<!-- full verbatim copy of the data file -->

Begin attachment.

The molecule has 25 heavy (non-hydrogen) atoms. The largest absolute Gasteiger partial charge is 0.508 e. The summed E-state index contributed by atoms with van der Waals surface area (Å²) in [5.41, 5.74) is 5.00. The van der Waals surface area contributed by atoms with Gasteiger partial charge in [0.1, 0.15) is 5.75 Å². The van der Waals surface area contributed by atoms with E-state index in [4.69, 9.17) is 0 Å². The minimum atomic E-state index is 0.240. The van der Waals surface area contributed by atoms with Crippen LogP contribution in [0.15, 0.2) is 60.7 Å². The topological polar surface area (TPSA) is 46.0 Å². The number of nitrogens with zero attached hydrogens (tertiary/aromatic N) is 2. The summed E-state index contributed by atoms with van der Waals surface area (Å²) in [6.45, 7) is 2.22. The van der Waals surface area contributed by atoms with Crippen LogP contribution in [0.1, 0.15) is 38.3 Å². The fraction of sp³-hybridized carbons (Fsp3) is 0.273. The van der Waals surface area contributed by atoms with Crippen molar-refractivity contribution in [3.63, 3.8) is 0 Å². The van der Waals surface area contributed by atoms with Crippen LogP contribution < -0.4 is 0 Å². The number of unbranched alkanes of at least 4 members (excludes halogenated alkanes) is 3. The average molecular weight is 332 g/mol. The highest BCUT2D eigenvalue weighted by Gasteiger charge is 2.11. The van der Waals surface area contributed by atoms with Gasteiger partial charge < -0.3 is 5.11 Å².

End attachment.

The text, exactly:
The molecule has 25 heavy (non-hydrogen) atoms. The largest absolute Gasteiger partial charge is 0.508 e. The summed E-state index contributed by atoms with van der Waals surface area (Å²) in [5.41, 5.74) is 5.00. The van der Waals surface area contributed by atoms with Gasteiger partial charge in [0.1, 0.15) is 5.75 Å². The van der Waals surface area contributed by atoms with E-state index in [4.69, 9.17) is 0 Å². The minimum atomic E-state index is 0.240. The van der Waals surface area contributed by atoms with Crippen LogP contribution in [0.15, 0.2) is 60.7 Å². The topological polar surface area (TPSA) is 46.0 Å². The number of nitrogens with zero attached hydrogens (tertiary/aromatic N) is 2. The summed E-state index contributed by atoms with van der Waals surface area (Å²) in [6.45, 7) is 2.22. The van der Waals surface area contributed by atoms with Crippen LogP contribution in [0.1, 0.15) is 38.3 Å². The fraction of sp³-hybridized carbons (Fsp3) is 0.273. The van der Waals surface area contributed by atoms with Crippen molar-refractivity contribution in [3.63, 3.8) is 0 Å². The van der Waals surface area contributed by atoms with Crippen LogP contribution < -0.4 is 0 Å². The number of unbranched alkanes of at least 4 members (excludes halogenated alkanes) is 3. The average molecular weight is 332 g/mol. The highest BCUT2D eigenvalue weighted by Gasteiger charge is 2.11. The van der Waals surface area contributed by atoms with Gasteiger partial charge < -0.3 is 5.11 Å².